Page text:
New BMW 7 Series vs Mercedes S-Class

With its new 7 Series, BMW is trying to oust the Mercedes S-Class in a luxury car boardroom coup. So, which comes out on top?...

New BMW 7 Series vs Mercedes S-Class
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What Car? team
4 Oct 2015 14:00

What are they like inside?

These are the finest interiors you’ll find in what can only tentatively be called mainstream cars. Both have broad seats that adjust electrically in every way you could possibly need, including the lumbar region, side bolsters and tilt, as well as the usual back, forward, and up and down. It’s a shame, then, that the steering wheel in the BMW 7 Series doesn’t drop low enough for some, and that the seatbelt height can’t be adjusted.

Huge, sweeping screens dominate both dashboards; a high-set, protruding 10.3in affair in the 7 Series, and a 12.3in screen inset into the broad driver’s binnacle of the Mercedes S-Class. Both cars have rotary controllers and intermittently effective voice control for their navigation and audio functions,
but BMW’s system is much the easier to use. If you prefer not to take your hands off the wheel, both have steering wheel controls for most of the important functions.

New BMW 7 Series vs Mercedes S-Class

These extended-wheelbase limos have long rear doors for really easy access, and around 10cm extra rear leg room over the standard versions. Our 7 Series also had the £4815 rear-seat comfort pack, which adds reclining and massaging seats, a rear entertainment system – including two 10in screens – and an upgraded Harman Kardon sound system. The sculpted seats are wide, supportive and satisfyingly squishy, and there’s masses of room: more head room than the S-Class, and equally indulgent leg room.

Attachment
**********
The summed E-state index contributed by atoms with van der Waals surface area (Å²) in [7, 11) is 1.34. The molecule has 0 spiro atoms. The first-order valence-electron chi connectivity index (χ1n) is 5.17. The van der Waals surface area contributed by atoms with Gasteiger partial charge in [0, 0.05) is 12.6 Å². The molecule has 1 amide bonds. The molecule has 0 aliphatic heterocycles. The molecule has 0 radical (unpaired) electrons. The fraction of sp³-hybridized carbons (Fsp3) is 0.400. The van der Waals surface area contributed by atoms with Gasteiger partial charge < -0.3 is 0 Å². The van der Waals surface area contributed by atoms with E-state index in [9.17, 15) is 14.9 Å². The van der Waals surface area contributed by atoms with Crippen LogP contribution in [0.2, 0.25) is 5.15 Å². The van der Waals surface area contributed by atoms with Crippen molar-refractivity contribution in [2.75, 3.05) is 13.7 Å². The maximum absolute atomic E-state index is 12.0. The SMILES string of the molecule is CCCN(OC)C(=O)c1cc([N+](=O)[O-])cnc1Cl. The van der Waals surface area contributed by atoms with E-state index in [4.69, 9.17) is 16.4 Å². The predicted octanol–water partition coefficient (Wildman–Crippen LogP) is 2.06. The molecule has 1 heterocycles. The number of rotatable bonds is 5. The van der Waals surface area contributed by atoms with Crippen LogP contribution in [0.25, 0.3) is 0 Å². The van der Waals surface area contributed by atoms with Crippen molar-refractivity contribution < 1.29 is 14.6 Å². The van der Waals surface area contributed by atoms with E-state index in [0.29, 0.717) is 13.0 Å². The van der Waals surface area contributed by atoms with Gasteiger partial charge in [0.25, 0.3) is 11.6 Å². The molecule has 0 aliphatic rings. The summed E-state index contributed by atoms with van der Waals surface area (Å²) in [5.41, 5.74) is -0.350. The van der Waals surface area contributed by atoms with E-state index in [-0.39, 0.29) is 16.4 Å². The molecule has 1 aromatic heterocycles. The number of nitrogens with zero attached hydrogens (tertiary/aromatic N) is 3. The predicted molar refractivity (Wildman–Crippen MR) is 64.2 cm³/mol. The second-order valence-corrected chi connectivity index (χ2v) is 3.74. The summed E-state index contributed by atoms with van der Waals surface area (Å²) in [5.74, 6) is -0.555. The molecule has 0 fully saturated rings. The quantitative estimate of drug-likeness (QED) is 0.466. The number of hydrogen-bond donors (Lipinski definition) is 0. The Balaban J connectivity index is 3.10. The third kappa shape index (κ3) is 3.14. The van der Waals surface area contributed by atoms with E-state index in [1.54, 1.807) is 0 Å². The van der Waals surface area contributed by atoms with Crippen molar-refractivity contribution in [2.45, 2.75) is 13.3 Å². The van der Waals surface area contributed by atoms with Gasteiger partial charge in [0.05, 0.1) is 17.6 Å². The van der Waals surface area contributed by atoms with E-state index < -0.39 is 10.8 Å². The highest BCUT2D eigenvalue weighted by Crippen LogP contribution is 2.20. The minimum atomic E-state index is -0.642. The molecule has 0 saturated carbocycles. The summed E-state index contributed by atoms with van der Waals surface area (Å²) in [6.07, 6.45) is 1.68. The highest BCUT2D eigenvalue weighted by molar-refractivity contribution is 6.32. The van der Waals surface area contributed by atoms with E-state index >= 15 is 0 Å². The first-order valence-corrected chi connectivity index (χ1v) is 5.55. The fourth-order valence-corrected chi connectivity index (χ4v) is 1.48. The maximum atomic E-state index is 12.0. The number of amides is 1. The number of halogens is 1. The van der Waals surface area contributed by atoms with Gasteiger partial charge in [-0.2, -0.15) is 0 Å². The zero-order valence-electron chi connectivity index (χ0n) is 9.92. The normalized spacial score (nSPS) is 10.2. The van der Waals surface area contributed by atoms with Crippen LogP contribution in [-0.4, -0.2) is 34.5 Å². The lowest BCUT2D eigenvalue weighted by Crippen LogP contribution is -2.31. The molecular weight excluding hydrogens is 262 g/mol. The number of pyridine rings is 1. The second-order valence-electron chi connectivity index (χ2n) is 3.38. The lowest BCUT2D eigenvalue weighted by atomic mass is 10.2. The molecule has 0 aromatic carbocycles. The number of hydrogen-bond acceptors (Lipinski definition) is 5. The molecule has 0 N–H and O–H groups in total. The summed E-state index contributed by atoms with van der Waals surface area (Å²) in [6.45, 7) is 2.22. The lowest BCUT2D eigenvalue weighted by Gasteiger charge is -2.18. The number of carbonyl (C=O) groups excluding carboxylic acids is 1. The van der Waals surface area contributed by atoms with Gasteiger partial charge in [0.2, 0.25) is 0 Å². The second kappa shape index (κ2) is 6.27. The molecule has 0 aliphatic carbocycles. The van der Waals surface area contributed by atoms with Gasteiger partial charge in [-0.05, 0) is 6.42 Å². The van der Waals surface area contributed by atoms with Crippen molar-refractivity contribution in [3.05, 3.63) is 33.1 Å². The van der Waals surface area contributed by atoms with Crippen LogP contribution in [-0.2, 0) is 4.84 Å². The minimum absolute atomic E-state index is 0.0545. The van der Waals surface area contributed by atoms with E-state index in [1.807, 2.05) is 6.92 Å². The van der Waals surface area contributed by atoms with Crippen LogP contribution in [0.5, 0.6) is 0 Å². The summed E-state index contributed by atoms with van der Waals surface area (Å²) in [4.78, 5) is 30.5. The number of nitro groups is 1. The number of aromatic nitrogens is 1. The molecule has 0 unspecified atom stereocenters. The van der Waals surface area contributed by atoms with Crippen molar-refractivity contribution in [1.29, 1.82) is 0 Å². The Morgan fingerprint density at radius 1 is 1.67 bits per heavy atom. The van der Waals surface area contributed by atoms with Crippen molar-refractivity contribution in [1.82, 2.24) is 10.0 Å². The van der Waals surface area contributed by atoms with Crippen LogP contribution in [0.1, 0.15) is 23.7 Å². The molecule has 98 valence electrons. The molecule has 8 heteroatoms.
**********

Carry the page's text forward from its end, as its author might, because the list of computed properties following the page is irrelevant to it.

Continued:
Our S-Class was equipped with a similar rear seat pack, costing £3500, and was just as lavishly comfortable, if slightly less roomy and airy feeling.

New BMW 7 Series vs Mercedes S-Class

The 7 Series has the longer boot, which broadens to a usefully wide area behind the intruding wheel arches, while the S-Class’s square boot is narrower but has an underfloor cubby that you could stow a bottle of de-icer and the chunky handbook in. Both have big boot apertures by saloon standards, so loading a heavy suitcase won’t be difficult.

You get soft textures, expensive scents, subtle mood lighting and a near-peerless sense of build solidity, whichever car you choose. However, the S-Class just edges the 7 Series in the finer details of its material finish and more dramatic looking dashboard. Neither disappoints, that’s for sure.

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